Daryl Ilbury

Archive for 2017|Yearly archive page

I never thought I’d ever say this, but…

In Free-thinking, media, Politics, Scoundrels on January 27, 2017 at 11:05 am

150826_donald_trump_2_gty_629.jpgI never thought I’d say this, but here goes: Since Donald Trump took office, I have developed a grudging respect for politicians. The very statement irks me to the point I feel nauseous. I have interviewed so many politicians, and found them, without exception, to be self-serving, and flexible with the truth. They revile me. They live in a filter-bubble of their own construct; they have to if they want to survive. And that’s why Trump won’t.

I once interviewed President Jimmy Carter. No matter what question I threw at him, he either delivered a brief, punchy answer, stepped to one side and deflected it, or spun it, creating the opportunity to talk about a pet project. It was a demonstration of the skill of a seasoned politician.

But all that comes with experience in dealing with the news media, who can be obstreperous at the best of times. They have to be. Part of their job is to hold politicians to account – tackle them at every turn, ensuring they do what’s right for the people, not for themselves. A successful politician is one that knuckles down, keeps their nose clean – or at least away from the media – and plays the game: remain sufficiently high profile to show they’re doing their job, but away from the spotlight when they’re not. And on those occasions when they fail, and they will fail, they need to endure the inevitable media backlash and, often brutal, public rebuke. It hurts; but if they stick it out, they’ll toughen up, even become impervious.

What they can not be, is thin-skinned. This is why successful business people usually make bad politicians – they are used to blind acquiescence from those lower in the hierarchy and selective accountability to a familiar higher authority. Being publicly challenged by a mainstream media with a mission to find fault is, for them, unsettling and annoying.

Donald Trump is the wrong person for the position of US President, for reasons already suggested: he is arrogant, selfish, bigoted, misogynist, ignorant, and delusional; hell, I’d venture to say he’s batshit crazy. But it’s his inexperienced, reactive, ill-tempered response to criticism in the media that will be his undoing.

The question is, how many people will suffer on his way down?

 

 

 

Fake news? Nothing new.

In media, Politics, Scoundrels on January 24, 2017 at 8:47 am

gadaffi-was-a-woman1Mainstream media is getting all frothy about ‘fake news’ as if it’s a new thing. It isn’t of course. So why all the bother? There are two reasons, but before I get to them, let me explain why it’s nothing new.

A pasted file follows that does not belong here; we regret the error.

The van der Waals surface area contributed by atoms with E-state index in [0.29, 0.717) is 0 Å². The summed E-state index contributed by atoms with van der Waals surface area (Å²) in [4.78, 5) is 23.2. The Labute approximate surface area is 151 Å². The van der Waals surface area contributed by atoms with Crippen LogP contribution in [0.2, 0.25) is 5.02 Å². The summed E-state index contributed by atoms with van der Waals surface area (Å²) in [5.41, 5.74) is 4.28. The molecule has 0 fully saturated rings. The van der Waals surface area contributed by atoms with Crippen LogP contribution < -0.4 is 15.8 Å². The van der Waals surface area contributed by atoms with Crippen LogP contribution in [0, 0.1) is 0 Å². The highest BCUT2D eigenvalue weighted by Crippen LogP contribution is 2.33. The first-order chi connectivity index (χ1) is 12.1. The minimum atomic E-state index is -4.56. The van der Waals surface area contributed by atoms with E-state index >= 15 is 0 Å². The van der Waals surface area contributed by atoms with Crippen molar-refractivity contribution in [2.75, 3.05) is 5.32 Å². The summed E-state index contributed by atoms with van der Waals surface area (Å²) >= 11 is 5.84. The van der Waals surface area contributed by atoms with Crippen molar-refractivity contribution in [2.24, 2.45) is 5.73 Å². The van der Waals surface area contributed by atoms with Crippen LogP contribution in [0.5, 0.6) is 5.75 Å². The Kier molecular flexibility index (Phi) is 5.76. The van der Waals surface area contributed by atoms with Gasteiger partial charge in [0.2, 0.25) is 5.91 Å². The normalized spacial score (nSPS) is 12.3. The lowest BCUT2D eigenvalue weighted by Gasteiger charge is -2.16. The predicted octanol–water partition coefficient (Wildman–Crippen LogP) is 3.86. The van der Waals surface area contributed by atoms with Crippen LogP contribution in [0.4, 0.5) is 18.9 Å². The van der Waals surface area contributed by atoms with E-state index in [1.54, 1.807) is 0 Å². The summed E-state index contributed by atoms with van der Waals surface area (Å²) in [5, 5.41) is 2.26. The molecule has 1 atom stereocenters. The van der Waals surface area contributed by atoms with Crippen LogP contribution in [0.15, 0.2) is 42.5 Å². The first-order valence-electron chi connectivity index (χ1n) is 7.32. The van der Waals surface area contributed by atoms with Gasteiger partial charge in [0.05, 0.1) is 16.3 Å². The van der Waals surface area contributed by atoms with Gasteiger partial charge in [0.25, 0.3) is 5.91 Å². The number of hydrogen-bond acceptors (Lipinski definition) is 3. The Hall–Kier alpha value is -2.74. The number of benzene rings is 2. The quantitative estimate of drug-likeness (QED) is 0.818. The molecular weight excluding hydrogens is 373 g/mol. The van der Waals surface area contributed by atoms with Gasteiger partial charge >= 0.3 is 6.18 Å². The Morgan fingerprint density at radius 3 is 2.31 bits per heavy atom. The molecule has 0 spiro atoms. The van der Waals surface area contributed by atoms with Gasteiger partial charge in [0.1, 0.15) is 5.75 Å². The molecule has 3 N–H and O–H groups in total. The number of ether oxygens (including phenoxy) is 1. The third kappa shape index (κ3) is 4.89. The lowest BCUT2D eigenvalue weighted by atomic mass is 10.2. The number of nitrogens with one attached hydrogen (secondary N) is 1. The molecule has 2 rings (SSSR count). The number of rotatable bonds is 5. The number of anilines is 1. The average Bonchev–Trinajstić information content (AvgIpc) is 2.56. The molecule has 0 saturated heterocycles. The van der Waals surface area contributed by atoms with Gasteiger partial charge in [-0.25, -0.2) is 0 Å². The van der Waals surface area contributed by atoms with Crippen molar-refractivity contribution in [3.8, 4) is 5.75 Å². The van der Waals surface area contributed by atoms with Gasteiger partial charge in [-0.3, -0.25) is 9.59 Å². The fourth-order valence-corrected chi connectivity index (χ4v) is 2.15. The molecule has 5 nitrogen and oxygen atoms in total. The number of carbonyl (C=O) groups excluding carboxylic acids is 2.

I took this photo while walking past my local newsagent on the Sunday after the death of Muammar Gaddafi, the deposed leader of Libya, on 20th October 2011. The paper claimed that according to an autopsy, Gadaffi was…well, you can read it in the headline.

Now you have to be a special kind of stupid to believe something like that, and yet there would have been readers breathlessly repeating this story over a beer or a cup of tea later that day. Of course, there would have been others who would’ve laughed about it.

The fact is, it was written by a ‘journalist’, edited and then published by a mainstream newspaper. All along the process, it would’ve been known the story was fake, but it was published nonetheless.

But there was a subtle nod to the possible dodgy nature of the story in the masthead. UK tabloids such as The Sun, The Mirror, Daily Star and Sunday Sport, publicly herald their tabloid nature right there on the front page, in their title: white, on a red background. It’s almost like a warning flag: ‘herein lies possible fake news’. In a way, it’s honest subterfuge.

And that’s one of the reasons why the fake news you’re hearing about in the mainstream news is such a big deal: it’s more insidious. It appears alongside real news under mastheads that seem so, well, ‘non-tabloid’. Readers no longer have the red tab to warn them. The people writing the stories also don’t seem to do so with a wry eye; more with the equivalence of malice aforethought. To make things worse, the stories are finding a firm footing in that most unguarded of news outlets: social media.

The second reason for the noise about ‘fake news’ is tied to the fact that it’s running amok from the conceiving grasp of mainstream media; and there’s a word for that: guilt.